The Ph.D. Program in History

at the Graduate Center of the City University of New York


Gender & History: “Christian Political Hypermasculinity: Brazilian Fascism in the 1930s.” by Daniela Moraes Traldi

Our very own Daniela Moraes Traldi has published an article at Gender & History entitled “Christian Political Hypermasculinity: Brazilian Fascism in the 1930s.” You can check it out by clicking here. The abstract can be found below:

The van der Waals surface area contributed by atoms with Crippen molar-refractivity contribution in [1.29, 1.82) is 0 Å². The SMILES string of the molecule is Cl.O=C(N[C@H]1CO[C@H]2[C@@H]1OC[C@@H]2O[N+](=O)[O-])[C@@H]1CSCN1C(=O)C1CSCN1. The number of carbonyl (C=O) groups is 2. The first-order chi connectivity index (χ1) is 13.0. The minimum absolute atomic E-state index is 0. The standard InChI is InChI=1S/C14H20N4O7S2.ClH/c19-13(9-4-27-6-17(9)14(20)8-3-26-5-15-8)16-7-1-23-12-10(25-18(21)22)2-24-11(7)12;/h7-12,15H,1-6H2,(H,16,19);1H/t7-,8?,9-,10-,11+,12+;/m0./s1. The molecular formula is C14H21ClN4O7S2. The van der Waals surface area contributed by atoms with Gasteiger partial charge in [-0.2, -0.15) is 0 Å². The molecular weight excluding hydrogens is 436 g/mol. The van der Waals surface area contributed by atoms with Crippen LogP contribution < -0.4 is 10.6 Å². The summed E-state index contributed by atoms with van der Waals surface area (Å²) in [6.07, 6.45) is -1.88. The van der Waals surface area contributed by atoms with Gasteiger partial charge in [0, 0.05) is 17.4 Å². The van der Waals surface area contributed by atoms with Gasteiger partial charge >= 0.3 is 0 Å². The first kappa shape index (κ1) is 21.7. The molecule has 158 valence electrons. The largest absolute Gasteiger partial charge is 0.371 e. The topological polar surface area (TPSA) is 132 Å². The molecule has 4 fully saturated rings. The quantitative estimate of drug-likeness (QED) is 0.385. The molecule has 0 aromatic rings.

“This article considers the well-crafted but often overlooked gender politics of the Integralistas, Brazil’s largest fascist movement of the 1930s. Led by writer Plínio Salgado, the Integralistas, who allegedly reached one million members by 1935, became Brazil’s first-ever mass political organisation. They envisioned what they called a Christian holistic state (Estado Integral), one in which corporatism, nationalism and faith would sustain the country’s very existence in opposition to communism, materialism and liberalism. Largely unexplored iconographic material reveal that gender appeared at the very heart of their political ambitions: a sexualised type of hypermasculinity pointed to an ideal Brazil rooted in Christian-based notions of masculinity and femininity, having men as nation-builders and women as family-nurturers, and a racialised version of expected membership, with Blacks and the indigenous population welcomed only as infantilised male and female beings who depended upon much tutoring from self-proclaimed grown-up white Brazilian men. As this article explores, the politics of the Integralistas were not alone in 1930s Brazil.”





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